Philip PankTransport Correspondent
Last updated at 12:01AM, September 21 2012
The Government has pledged to implement any innovative measures on cycle safety that emerge from a cross-party inquiry into cycling that was launched yesterday.
A panel of ten MPs will examine proposals that could achieve the aim of The Times’s Cities Fit for Cycling campaign of encouraging more people to cycle — and to do so more safely.
The group’s report, which will follow hearings in the autumn and new year, is being funded by a £10,000 grant from News International, parent company of The Times.
The MPs will invite expert witnesses to address hearings that are expected to cover a range of issues, including road design, training, road safety, the role of local councils, improving integration with public transport and the need for joined-up government.
Those expected to give evidence include cycling charities, road safety groups, engineers, rail operators, council officials, and civil servants from the departments for transport, health and education, as well as the Treasury. The Prime Minister and transport ministers will be invited to participate.
The final report, which is expected to be entitled “Why don’t more people cycle?”, will be compiled by a leading transport academic. The initiative is being led by the MPs Ian Austin and Julian Huppert, co-chairmen of the All Party Parliamentary Cycling Group. Labour has also said that it would support the recommendations.
Mr Austin said: “The Times campaign has given cycling safety a higher priority than ever before and the stunning success by British cyclists this summer has more people interested in cycling. We want to use this inquiry to get all the political parties signed up to an action plan to create a better environment for cycling, make cycling safer and to get more people on their bikes.”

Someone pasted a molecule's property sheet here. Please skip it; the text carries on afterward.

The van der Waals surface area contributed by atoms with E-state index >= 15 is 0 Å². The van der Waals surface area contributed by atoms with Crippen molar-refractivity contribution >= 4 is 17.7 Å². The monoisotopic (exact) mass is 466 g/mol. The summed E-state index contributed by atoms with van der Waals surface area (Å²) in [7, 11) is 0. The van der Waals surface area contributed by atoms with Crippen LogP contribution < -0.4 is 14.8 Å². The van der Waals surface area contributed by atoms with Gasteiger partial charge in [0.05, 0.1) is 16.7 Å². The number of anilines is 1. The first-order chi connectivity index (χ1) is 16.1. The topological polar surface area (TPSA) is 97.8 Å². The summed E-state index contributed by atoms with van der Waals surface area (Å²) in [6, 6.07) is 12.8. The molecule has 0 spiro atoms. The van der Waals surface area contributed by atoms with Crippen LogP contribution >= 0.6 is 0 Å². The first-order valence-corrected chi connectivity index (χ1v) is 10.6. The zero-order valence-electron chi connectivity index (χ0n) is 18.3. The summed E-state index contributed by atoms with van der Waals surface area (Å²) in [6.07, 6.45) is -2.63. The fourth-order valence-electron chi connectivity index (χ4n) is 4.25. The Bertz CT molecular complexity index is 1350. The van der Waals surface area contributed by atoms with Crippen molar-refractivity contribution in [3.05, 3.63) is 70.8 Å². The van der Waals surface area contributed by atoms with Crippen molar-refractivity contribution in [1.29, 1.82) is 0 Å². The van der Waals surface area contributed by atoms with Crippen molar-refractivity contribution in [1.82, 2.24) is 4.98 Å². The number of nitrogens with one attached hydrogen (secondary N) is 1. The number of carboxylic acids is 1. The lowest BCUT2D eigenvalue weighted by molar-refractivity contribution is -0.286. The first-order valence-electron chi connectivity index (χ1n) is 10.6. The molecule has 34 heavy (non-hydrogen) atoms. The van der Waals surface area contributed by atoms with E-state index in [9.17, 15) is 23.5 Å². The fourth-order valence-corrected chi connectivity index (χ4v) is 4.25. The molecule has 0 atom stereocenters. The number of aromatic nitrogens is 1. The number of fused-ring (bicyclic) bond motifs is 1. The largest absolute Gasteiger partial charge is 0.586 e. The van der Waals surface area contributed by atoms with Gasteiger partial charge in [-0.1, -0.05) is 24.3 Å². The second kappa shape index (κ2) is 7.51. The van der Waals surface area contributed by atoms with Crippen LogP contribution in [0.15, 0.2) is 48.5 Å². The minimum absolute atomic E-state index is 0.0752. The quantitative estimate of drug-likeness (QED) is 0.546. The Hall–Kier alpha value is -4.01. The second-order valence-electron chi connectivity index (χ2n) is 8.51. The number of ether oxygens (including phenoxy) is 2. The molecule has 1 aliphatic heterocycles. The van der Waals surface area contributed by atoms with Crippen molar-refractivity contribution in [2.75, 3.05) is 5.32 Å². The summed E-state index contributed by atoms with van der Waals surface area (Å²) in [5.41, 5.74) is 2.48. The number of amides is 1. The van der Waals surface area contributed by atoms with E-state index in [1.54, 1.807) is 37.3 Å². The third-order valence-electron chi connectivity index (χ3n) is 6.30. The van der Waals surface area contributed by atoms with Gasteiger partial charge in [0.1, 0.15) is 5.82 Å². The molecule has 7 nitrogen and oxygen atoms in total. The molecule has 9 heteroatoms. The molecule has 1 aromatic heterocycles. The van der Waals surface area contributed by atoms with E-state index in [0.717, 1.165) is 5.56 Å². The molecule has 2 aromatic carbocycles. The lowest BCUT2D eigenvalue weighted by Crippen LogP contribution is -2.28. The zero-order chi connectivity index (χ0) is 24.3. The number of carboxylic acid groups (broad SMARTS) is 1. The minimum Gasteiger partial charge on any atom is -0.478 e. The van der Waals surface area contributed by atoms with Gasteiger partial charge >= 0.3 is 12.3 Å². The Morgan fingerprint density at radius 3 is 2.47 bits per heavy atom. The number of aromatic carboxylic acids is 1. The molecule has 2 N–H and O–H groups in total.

Mr Huppert said: “This work is crucially important if we are to seriously promote cycling as a safe, viable means of transport and give it the investment it needs and which has been seriously lacking in the past.”
The inquiry comes after the Commons Transport Committee found this summer that the Government lacked an action plan for safer cycling. The committee suggested that ministers use the eight-point manifesto proposed by this newspaper as a road map to better provision. The all-party group aims to make further recommendations that will resonate with Cabinet ministers.
Politicians from all parties, including David Cameron and Boris Johnson, have pledged support for The Times campaign, but there are fears that, unless the Prime Minister shows personal leadership, it will be hard to secure progress across government departments.
Official figures show that casualties among cyclists continue to rise. The number killed or seriously injured rose by 15 per cent last year to 3,192.
Stephen Hammond, the Road Safety Minister, said he hoped that potential cyclists were not being deterred and vowed to heed any solutions proposed by the study that might improve safety. “If there are some new, innovative ideas, we will look very closely at what we can do to ensure they become best practice, or indeed policy, if necessary.”
This newspaper began its campaign after a Times reporter, Mary Bowers, was crushed by a lorry on her ride to work. Almost 11 months after the collision, she is yet to regain full consciousness.